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Aziz Ansari: Live at Madison Square Garden Review

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Aziz Ansari: <i>Live at Madison Square Garden</i> Review

Aziz Ansari gets serious in Live At Madison Square Garden, his new Netflix special, which debuts on March 6. His persona and delivery are the same as always—he’s still an excited, enthusiastic supporter of pop culture and creature comforts—but time hardens a person. Priorities change. Ansari, now in his early thirties, has more important things to talk about, like factory farming, misogyny, internet cruelty, and how technology has destroyed our ability to communicate. When he brings up his family now, it’s not to make fun of the weird USA Network shows they watch—it’s about how brutal the immigrant experience can be, especially in a state like South Carolina.

Yes, Aziz gets political in the wrestling mecca of the northeast. (You might know it better as the home of the Knicks.) He does so without explicitly dealing with partisan issues, though, never framing anything as conservative or liberal, and never mentioning any specific policies or politicians. He’s clearly on the left side of the spectrum, but he’s not about to turn into his stand-up into The Daily Show or Mark Russell banging away at his piano.

This new, more serious edge is well-timed. Ansari’s been one of the best active stand-ups for years now, and between his act and his role as Tom Haverford on Parks and Recreation he’s developed a well-established identity as a bit of a modern day fop. His stand-up persona wasn’t ever as gleefully superficial as his Haverford character, but he still dealt with the shallowness of our pop culture saturated society from the viewpoint of an entertainment obsessed insider. He makes similar observations in Live At Madison Square Garden, but he’s more pointed in talking about how our reliance on technology, entertainment and instant self-gratification has turned us into bad people. This more direct approach provides a new depth to his work and foregrounds the mischievous implications that have always stirred underneath his exterior.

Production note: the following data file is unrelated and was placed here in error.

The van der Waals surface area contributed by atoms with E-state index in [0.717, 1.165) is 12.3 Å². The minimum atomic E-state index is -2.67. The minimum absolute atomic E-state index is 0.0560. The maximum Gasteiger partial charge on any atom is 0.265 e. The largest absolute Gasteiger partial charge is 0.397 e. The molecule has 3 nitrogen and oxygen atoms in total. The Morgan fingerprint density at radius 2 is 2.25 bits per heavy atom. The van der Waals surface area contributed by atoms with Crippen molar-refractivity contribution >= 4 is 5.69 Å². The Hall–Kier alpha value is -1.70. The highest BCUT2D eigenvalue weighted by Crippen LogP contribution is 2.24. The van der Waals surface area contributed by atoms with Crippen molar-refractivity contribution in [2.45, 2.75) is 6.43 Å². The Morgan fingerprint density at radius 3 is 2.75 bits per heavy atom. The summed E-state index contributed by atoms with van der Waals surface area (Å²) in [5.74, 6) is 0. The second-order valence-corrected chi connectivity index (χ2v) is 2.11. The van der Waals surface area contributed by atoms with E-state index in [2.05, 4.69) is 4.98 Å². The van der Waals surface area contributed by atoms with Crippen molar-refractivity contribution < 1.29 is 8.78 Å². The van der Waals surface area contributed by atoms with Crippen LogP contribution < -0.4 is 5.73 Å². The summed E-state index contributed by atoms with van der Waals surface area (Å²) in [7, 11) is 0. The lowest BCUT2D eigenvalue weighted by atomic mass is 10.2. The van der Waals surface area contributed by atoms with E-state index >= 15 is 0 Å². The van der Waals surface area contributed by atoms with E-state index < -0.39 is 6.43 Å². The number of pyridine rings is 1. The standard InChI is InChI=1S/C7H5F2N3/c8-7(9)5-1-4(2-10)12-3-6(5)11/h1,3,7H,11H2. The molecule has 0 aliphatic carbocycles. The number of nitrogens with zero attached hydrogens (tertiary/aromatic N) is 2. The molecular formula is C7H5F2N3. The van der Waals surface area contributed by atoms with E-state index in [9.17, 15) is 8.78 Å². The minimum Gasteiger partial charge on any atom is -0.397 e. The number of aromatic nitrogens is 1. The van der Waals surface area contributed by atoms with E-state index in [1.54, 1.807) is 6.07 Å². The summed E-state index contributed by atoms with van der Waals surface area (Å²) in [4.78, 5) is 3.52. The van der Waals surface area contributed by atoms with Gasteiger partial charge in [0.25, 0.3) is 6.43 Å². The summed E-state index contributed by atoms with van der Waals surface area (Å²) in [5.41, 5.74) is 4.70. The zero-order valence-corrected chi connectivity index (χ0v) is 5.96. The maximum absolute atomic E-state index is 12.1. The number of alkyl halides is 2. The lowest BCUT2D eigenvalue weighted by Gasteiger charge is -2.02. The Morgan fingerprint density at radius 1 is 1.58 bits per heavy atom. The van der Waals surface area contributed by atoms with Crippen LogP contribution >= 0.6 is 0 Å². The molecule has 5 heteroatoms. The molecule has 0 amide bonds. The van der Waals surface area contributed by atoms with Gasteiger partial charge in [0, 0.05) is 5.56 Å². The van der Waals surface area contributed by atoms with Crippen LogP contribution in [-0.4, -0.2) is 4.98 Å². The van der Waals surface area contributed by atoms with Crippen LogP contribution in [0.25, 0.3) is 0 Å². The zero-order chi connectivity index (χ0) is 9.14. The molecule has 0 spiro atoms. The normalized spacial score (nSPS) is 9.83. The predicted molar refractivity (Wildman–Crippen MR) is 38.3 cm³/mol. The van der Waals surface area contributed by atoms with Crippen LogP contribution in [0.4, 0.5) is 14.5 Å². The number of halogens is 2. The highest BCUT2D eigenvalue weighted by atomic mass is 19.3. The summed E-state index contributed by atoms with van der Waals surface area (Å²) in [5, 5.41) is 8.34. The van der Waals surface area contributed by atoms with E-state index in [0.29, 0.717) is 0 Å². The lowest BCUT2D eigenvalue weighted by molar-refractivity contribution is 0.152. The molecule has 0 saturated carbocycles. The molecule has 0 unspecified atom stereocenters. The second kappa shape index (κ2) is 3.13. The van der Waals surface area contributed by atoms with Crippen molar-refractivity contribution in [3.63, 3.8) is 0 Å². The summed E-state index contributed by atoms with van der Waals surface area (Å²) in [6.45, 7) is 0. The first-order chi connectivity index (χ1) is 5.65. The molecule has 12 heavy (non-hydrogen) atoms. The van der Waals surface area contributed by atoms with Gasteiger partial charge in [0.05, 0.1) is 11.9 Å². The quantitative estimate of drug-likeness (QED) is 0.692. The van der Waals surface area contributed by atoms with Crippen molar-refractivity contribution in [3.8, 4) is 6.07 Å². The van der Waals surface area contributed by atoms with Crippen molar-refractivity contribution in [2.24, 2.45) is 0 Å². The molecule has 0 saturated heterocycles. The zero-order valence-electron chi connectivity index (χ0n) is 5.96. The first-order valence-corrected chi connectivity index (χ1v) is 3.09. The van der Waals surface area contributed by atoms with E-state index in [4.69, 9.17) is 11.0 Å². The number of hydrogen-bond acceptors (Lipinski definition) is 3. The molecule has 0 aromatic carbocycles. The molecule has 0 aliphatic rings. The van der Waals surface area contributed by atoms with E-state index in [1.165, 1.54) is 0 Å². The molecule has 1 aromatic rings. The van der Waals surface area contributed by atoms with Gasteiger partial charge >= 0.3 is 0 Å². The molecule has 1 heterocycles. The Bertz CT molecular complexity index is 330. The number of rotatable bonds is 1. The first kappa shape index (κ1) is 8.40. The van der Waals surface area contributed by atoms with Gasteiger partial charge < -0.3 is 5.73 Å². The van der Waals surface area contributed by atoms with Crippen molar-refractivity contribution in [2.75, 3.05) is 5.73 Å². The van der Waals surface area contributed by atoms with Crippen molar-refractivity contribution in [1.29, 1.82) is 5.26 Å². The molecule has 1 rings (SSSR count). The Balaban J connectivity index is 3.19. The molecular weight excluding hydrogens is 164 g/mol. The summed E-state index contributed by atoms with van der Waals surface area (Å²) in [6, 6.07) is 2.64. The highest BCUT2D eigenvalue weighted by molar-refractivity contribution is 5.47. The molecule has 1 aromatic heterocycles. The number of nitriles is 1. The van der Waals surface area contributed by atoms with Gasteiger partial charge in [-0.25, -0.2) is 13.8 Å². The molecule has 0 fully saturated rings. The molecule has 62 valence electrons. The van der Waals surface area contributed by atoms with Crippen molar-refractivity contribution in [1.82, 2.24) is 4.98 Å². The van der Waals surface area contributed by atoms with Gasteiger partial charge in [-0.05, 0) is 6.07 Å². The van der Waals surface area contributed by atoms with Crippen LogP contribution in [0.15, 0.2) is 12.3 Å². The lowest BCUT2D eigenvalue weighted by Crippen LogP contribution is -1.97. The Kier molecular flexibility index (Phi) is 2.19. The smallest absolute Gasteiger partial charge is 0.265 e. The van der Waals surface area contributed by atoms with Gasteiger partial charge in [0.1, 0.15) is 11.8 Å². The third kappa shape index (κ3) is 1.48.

What’s brilliant about the special is that Ansari deals with these serious issues while maintaining his adorable puppy dog enthusiasm. He’s maybe the only stand-up who could jump effortlessly from riffing on how terrible conditions are at chicken farms to a spot-on Ja Rule impersonation, and then somehow hilariously combine the two. That energy keeps the special from ever seeming too dark or sad, and also endears Ansari to you as deeply as ever. I’m already inclined to agree with his viewpoint on every issue he jokes about, but even if I didn’t I don’t think I’d get angry or offended. He’s just that damn ingratiating.

Ansari reveals a vital new strength in this special. He can comfortably broach serious, depressing issues and cut right to the heart of society’s ills without ever growing strident. He retains his effortless charisma and youthful exuberance even when talking about how horrible men are to women all of the time. He’s a more fully rounded comic now, a wiser and braver performer whose material now matches his stature, and one who has grown comfortably into his role near the top of the current stand-up hierarchy.

Garrett Martin edits Paste’s games and comedy section. Follow him on Twitter @grmartin.

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